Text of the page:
The historical Jesus is, himself, the ultimate sacrament, fully physically human and fully one with God, given by God to all humanity as an unfailing source of divine grace, in his lifetime and in ours.
Each Christmas we celebrate Jesus’ historical birth, when his human body became a sacrament of the divine, revealing and making real the eagerness of Divine Love to be intimately present in human life.
Today’s feast of Corpus Christi is like a continuation of Christmas, another celebration of the Incarnation of Divine Love, the unending eagerness of the divine to enter into our world, our lives, our hearts.
In the Eucharistic sacrament which we celebrate today, the simplest human food transforms, and transforms those who eat it, into the Body of the Christ. The Eucharist gives us the gift it signifies, the risen Jesus alive again in our midst.
Toward the end of his physical lifetime, Jesus sat at table with his companions, yearning for a way to continue his presence with them. In the words we know well, repeated at every Eucharistic celebration, he broke bread … took the cup … and said. …
As he spoke, we can imagine that Jesus raised his eyes to heaven and then looked slowly around at each one present. Perhaps he gestured around the circle as he held the broken bread, as if to say, “You, my friends with whom I break this bread, you who are bound together as a community of disciples, you are my body.” And when he took up the cup of wine, perhaps he looked slowly around once more, as if to say, “You in this circle, you are my life’s blood, who will be poured out for the life of the world.” Jesus finished, saying, “do this in memory of me. Re-member me: come together around tables such as this and make me present again.”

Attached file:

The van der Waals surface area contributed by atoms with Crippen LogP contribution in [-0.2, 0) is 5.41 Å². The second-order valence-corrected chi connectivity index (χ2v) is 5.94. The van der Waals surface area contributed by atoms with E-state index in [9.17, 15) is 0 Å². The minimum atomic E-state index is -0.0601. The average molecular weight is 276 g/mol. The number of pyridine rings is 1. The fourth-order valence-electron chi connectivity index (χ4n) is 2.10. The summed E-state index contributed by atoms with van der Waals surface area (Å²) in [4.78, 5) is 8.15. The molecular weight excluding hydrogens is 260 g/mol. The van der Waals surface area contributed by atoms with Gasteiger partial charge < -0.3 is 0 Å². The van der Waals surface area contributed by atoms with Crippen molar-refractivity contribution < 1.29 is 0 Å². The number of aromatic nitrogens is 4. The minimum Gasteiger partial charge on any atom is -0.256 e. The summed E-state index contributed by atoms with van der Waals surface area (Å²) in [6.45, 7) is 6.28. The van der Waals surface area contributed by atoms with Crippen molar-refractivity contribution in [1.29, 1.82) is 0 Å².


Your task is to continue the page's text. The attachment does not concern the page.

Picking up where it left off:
Jesus sent his followers to do as he had done: to heal and teach and forgive, to feed the hungry, and to wash one another’s feet. He empowered them, telling them that they would do deeds more wonderful than he himself had done. Today’s feast of Corpus Christi makes it clear, however, that Jesus didn’t send his followers as mere emissaries, witnesses or deputies with specific tasks. He sent them, he sends us as sacramental extensions of himself: I am the vine and you are the branches. Jesus’ followers down through the ages, even including all of us, are baptized into his death and life so that we can be his body and blood, sources of grace in our world.
These days are difficult and challenging; we seldom have a priest to raise the bread and cup for consecration. Yet we faithfully come together, to remember Jesus, to offer ourselves again to be the sacrament of Jesus’ presence in our day, in this particular day; to be his Body and Blood for one another and for a hungry world.
Source: Loretto Community